Treated with L-dopa, the knockout mice learned to run the T-maze just like normal mice and ate about as much about as quickly. With dopamine restored, they appeared to like and want the rewards as much as control mice. When the researchers established that DD mice with dopamine perform the task as well as control mice, they had set the stage for the next, more critical experiment. In that, they tested whether mice like, learn about and yearn for rewards without any dopamine in the brain. Would the lab equivalent of a cup of coffee get them going?

The researchers injected 25 DD mice with saline solution, L-dopa or caffeine, the latter of which stimulates locomotor activity through a nondopamine system. Then they measured how fast the mice in each group learned the T-maze. Then the researchers gave all the mice L-dopa and rechecked their learning.

At first the caffeinated DD mice didn't appear to learn much, but in the study's second phase they learned the task much quicker than would typical first-timers. Predictably, the saline-treated DD mice didn't do much of anything in the first phase and had novice learning times in the second one, and the L-dopa treated DD mice maxed out in their learning the first time around.

Thus it appeared that the caffeinated DD mice learned something during the first phase--and they learned it without dopamine. The authors thus conclude that normal reward learning does not depend on dopamine. This finding, coupled with previous findings that wanting does depend on dopamine, creates a fuller picture of motivation.

Still, Kristal cautions, "The mechanism for locomotor and motivational activation with caffeine may be separate from that for dopamine, and caffeine may alter the rate of dopamine metabolism--thereby confounding the results." Berridge agrees that the use of caffeine in DD mice "may muddy the picture a bit."

The plot thickens

New technologies raise new questions. For example, says Berridge, "It's always possible that [in the DD knockout mice], brain development produced some compensation. Maybe these mice have brains that can learn without dopamine." That's why, he says, neuroscientists, including those at the University of Washington lab, are trying to develop "inducible knockouts" in which the mouse could develop normally and then scientists could knock out a gene in later tests. For now, he says the study demonstrates that "brains without dopamine can still learn normally about rewards--at least, if they have caffeine activating them via a separate nondopamine biochemical pathway."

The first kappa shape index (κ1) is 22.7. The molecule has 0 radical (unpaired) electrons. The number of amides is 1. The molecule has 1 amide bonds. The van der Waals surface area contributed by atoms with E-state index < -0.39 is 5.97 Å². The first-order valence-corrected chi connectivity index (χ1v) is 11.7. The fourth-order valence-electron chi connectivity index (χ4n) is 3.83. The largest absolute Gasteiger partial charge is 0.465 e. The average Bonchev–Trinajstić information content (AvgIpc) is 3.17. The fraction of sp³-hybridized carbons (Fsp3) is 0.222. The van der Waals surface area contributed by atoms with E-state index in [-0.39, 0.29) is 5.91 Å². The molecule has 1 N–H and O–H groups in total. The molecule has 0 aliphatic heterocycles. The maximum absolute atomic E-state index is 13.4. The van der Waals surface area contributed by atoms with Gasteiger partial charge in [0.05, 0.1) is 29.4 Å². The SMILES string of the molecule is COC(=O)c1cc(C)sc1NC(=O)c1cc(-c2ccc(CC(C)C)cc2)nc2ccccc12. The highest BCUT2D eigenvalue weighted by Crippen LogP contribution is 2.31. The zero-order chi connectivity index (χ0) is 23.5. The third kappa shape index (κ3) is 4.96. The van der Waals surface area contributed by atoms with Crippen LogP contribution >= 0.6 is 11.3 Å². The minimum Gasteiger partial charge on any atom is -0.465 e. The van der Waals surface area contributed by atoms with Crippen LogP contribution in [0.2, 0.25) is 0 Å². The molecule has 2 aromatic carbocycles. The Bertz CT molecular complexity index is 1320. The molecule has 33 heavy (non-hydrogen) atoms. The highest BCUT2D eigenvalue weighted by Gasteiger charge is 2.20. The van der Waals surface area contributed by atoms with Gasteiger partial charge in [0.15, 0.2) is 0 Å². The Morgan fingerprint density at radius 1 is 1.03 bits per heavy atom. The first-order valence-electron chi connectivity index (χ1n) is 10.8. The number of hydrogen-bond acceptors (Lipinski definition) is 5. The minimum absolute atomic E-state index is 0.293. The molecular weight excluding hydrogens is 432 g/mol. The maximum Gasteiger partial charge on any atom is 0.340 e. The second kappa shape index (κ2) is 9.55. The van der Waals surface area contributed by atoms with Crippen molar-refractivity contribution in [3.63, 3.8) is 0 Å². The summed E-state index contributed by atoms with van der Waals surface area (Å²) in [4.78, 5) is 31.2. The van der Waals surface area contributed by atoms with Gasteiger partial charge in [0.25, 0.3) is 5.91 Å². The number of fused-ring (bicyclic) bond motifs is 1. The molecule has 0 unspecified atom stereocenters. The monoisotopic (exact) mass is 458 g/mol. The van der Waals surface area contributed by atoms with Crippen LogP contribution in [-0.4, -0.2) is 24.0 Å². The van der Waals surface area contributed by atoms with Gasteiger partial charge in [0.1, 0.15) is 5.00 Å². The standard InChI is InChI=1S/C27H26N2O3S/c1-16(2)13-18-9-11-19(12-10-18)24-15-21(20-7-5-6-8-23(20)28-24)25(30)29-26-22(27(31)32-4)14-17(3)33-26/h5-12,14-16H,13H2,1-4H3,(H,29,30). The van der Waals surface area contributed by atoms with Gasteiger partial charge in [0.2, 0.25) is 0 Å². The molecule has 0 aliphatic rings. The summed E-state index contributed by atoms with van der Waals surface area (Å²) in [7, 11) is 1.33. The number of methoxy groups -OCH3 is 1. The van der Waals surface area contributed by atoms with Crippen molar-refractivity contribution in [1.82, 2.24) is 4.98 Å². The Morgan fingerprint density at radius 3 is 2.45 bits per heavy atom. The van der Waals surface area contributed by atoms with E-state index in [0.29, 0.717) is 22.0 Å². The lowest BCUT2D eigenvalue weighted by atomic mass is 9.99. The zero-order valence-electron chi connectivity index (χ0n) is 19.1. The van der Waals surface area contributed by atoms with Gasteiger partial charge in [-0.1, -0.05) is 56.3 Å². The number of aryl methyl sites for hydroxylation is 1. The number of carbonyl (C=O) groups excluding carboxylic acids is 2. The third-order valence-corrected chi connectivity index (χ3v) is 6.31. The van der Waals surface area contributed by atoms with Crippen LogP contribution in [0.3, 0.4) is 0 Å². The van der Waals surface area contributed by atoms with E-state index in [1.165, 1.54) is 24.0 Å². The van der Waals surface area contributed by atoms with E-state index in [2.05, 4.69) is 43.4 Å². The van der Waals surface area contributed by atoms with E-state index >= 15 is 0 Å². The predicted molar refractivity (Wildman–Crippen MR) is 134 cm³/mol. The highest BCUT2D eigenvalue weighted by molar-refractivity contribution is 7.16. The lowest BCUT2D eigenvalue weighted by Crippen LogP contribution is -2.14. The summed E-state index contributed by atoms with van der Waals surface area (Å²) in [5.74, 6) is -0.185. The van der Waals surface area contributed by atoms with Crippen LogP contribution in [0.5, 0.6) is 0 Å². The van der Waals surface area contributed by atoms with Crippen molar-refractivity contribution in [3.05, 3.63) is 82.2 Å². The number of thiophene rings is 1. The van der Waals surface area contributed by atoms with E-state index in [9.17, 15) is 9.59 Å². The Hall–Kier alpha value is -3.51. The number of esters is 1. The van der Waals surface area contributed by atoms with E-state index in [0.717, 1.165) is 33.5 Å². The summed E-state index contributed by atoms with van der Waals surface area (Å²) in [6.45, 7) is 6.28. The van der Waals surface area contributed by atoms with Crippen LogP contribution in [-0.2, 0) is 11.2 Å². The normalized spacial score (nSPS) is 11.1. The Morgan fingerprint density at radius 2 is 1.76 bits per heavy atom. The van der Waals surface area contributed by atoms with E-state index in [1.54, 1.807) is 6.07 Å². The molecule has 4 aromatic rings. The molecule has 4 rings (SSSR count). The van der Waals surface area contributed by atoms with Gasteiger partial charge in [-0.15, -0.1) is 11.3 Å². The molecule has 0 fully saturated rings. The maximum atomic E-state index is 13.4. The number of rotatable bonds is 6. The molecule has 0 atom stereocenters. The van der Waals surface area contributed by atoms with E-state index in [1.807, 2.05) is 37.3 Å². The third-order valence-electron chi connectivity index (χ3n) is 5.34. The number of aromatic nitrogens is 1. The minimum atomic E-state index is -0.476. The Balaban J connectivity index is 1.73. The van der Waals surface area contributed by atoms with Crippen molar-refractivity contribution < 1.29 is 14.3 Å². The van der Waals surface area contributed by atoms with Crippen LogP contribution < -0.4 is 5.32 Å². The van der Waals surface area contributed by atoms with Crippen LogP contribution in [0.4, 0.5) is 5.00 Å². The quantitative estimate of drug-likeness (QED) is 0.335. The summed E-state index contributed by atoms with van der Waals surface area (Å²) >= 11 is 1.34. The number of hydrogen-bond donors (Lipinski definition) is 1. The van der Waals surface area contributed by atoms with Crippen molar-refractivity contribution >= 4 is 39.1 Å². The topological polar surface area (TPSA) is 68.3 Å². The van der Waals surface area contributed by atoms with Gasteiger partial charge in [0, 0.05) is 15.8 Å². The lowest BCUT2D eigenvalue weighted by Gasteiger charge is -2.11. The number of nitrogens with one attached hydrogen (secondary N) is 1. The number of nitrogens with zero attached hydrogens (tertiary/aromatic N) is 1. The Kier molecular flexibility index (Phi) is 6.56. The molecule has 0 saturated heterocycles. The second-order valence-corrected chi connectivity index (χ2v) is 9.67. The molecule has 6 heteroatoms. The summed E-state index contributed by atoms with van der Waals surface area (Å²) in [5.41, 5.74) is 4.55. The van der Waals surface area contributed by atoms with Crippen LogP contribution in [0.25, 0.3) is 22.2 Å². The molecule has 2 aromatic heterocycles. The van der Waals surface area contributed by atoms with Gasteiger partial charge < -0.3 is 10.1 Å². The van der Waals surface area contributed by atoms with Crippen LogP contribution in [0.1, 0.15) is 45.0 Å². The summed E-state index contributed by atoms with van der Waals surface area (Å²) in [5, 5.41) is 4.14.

As another example, Kristal notes that the researchers didn't know whether the control mice--littermates with one of the two alleles (gene variations) needed for a functioning gene--behaved the same as normal mice from normal litters. If they behaved differently, that could confound the results and undermine the study's validity.

"Sometimes it almost seems that the correct answer to 'what does dopamine do?' might mostly be 'to confuse neuroscientists,'" says Berridge.

Horvitz adds, "The functional organization of the brain may or may not correspond well to categories such as liking and wanting. I think [the Seattle researchers] mean that dopamine is a player in neural circuitry that serves to vigorously mobilize behavior toward a particular goal object, which in humans, at least, is often accompanied by what we describe as 'wanting.'

"However," he continues, "it's unlikely that a particular neurotransmitter will correspond perfectly to a specific psychological construct such as wanting--or liking for that matter."

Palmiter agrees, saying, "It is very difficult to extrapolate from our studies with mice to humans, especially because our DD mice have much less dopamine than people with even severe Parkinson's disease." However, lead author Siobhan Robinson suggests that, "Perhaps caffeine can be used as a substitute for L-dopa during behavioral therapy with Parkinson's patients. To avoid the motor abnormalities induced by L-dopa during training, patients might learn new tasks without it that they'd be able to perform when on their daily L-dopa regimen."

Palmiter adds that it's also hard to immediately transfer the findings to everyday motivation, because "if dopamine levels were so low that motivation was affected, there would be many other Parkinson's-like symptoms." It is clear that research is needed to more fully understand these results and to begin to think about implications for relapsing drug addition, which is thought to result from over- (not under-) activity of the dopamine system, observe researchers in the area.

Still, Robinson likes to speculate about crafty real-world manipulation of natural dopamine mechanisms. One idea she has: "Designing classroom activities that may increase dopamine signaling, such as unexpected rewards along the way, may enhance the desire to perform well during and after learning. This could lead to better performance of learned tasks."

Rachel Adelson is a science writer in Raleigh, N.C.